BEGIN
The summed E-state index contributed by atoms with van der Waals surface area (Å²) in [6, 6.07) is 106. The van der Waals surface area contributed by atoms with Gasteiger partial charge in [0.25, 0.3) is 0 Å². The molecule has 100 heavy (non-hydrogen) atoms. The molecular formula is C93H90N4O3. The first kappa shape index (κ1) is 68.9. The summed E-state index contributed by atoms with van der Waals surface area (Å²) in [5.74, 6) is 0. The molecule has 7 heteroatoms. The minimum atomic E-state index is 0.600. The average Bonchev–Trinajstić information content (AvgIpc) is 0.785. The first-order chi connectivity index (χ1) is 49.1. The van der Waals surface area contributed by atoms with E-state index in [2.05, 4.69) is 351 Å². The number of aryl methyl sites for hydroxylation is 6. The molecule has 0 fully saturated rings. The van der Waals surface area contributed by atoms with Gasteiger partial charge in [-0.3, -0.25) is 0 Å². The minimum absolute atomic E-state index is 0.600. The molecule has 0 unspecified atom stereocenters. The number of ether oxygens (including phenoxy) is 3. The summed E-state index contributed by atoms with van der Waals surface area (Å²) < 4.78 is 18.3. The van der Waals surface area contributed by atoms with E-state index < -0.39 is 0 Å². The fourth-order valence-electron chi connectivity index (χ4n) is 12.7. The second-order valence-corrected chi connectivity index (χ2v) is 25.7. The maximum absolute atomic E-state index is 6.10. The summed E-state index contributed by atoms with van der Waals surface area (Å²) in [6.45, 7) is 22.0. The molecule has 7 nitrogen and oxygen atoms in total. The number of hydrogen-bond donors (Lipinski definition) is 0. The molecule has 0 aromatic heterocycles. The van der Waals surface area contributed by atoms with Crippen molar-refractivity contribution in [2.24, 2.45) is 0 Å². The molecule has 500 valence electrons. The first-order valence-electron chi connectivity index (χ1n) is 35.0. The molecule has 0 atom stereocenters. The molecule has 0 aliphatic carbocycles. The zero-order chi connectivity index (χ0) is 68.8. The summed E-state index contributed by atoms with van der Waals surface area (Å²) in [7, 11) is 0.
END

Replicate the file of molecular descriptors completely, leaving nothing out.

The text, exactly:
The summed E-state index contributed by atoms with van der Waals surface area (Å²) in [6, 6.07) is 106. The van der Waals surface area contributed by atoms with Gasteiger partial charge in [0.25, 0.3) is 0 Å². The molecule has 100 heavy (non-hydrogen) atoms. The molecular formula is C93H90N4O3. The first kappa shape index (κ1) is 68.9. The summed E-state index contributed by atoms with van der Waals surface area (Å²) in [5.74, 6) is 0. The molecule has 7 heteroatoms. The minimum atomic E-state index is 0.600. The average Bonchev–Trinajstić information content (AvgIpc) is 0.785. The first-order chi connectivity index (χ1) is 49.1. The van der Waals surface area contributed by atoms with E-state index in [2.05, 4.69) is 351 Å². The number of aryl methyl sites for hydroxylation is 6. The molecule has 0 fully saturated rings. The van der Waals surface area contributed by atoms with Gasteiger partial charge in [-0.3, -0.25) is 0 Å². The minimum absolute atomic E-state index is 0.600. The molecule has 0 unspecified atom stereocenters. The number of ether oxygens (including phenoxy) is 3. The summed E-state index contributed by atoms with van der Waals surface area (Å²) < 4.78 is 18.3. The van der Waals surface area contributed by atoms with E-state index < -0.39 is 0 Å². The fourth-order valence-electron chi connectivity index (χ4n) is 12.7. The second-order valence-corrected chi connectivity index (χ2v) is 25.7. The maximum absolute atomic E-state index is 6.10. The summed E-state index contributed by atoms with van der Waals surface area (Å²) in [6.45, 7) is 22.0. The molecule has 7 nitrogen and oxygen atoms in total. The number of hydrogen-bond donors (Lipinski definition) is 0. The molecule has 0 aromatic heterocycles. The van der Waals surface area contributed by atoms with Crippen molar-refractivity contribution in [2.24, 2.45) is 0 Å². The molecule has 500 valence electrons. The first-order valence-electron chi connectivity index (χ1n) is 35.0. The molecule has 0 atom stereocenters. The molecule has 0 aliphatic carbocycles. The zero-order chi connectivity index (χ0) is 68.8. The summed E-state index contributed by atoms with van der Waals surface area (Å²) in [7, 11) is 0.